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Volume 2012 (2012), Article ID 832097, 9 pages
Research Article

Novel Cardiolipins from Uncultured Methane-Metabolizing Archaea

Organic Geochemistry Group, MARUM—Center for Marine Environmental Sciences & Department of Geosciences, University of Bremen, 28359 Bremen, Germany

Received 23 December 2011; Accepted 28 February 2012

Academic Editor: Angela Corcelli

Copyright © 2012 Marcos Y. Yoshinaga et al. This is an open access article distributed under the Creative Commons Attribution License, which permits unrestricted use, distribution, and reproduction in any medium, provided the original work is properly cited.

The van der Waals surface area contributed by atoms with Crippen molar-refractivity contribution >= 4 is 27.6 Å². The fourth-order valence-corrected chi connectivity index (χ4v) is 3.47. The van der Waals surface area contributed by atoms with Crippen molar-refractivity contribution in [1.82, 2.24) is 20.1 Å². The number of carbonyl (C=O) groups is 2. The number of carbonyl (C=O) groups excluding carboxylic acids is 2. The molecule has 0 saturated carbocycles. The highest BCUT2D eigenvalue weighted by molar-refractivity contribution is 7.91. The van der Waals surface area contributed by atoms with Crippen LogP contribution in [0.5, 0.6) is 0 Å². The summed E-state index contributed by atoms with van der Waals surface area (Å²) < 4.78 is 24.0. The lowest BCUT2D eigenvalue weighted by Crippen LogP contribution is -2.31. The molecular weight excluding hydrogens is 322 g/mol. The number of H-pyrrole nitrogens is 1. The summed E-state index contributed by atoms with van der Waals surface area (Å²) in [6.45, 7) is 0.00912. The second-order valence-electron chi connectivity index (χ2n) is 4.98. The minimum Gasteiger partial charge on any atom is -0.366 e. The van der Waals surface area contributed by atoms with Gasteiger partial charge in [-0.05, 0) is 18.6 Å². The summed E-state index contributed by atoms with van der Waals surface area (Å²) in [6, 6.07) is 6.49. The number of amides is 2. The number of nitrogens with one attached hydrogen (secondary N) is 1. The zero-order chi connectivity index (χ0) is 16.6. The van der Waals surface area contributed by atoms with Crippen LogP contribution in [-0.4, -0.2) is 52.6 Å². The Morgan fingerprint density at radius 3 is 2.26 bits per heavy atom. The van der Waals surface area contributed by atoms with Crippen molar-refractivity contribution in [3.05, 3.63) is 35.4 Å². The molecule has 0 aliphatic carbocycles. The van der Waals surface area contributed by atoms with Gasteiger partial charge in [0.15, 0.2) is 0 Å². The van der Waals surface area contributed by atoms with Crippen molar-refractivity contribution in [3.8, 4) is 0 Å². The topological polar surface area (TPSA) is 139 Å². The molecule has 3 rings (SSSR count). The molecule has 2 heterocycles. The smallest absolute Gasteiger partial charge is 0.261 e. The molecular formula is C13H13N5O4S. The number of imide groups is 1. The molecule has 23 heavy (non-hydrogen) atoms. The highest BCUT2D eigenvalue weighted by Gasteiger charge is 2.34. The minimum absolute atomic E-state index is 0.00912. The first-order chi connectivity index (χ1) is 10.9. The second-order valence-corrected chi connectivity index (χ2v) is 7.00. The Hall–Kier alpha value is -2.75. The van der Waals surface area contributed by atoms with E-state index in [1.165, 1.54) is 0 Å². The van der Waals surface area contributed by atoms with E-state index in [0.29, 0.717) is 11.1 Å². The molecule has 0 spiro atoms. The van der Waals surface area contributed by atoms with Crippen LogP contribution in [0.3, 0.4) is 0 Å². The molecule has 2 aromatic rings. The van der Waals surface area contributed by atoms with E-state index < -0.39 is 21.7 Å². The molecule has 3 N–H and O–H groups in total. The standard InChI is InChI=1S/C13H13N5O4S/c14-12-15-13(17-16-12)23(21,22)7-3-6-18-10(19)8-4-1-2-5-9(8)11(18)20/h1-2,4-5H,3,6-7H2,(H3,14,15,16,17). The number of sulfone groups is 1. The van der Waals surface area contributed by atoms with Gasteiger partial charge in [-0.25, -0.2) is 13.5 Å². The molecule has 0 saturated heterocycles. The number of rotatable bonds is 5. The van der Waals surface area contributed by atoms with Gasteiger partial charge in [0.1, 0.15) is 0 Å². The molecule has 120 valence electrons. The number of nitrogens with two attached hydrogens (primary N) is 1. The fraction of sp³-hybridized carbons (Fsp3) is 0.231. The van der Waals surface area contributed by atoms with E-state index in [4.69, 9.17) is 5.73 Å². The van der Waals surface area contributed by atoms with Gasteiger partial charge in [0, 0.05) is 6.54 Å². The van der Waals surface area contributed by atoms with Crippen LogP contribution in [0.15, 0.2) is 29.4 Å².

Novel cardiolipins from Archaea were detected by screening the intact polar lipid (IPL) composition of microbial communities associated with methane seepage in deep-sea sediments from the Pakistan margin by high-performance liquid chromatography electrospray ionization mass spectrometry. A series of tentatively identified cardiolipin analogues (dimeric phospholipids or bisphosphatidylglycerol, BPG) represented 0.5% to 5% of total archaeal IPLs. These molecules are similar to the recently described cardiolipin analogues with four phytanyl chains from extreme halophilic archaea. It is worth noting that cardiolipin analogues from the seep archaeal communities are composed of four isoprenoidal chains, which may contain differences in chain length (20 and 25 carbon atoms) and degrees of unsaturation and the presence of a hydroxyl group. Two novel diether lipids, structurally related to the BPGs, are described and interpreted as degradation products of archaeal cardiolipin analogues. Since archaeal communities in seep sediments are dominated by anaerobic methanotrophs, our observations have implications for characterizing structural components of archaeal membranes, in which BPGs are presumed to contribute to modulation of cell permeability properties. Whether BPGs facilitate interspecies interaction in syntrophic methanotrophic consortia remains to be tested.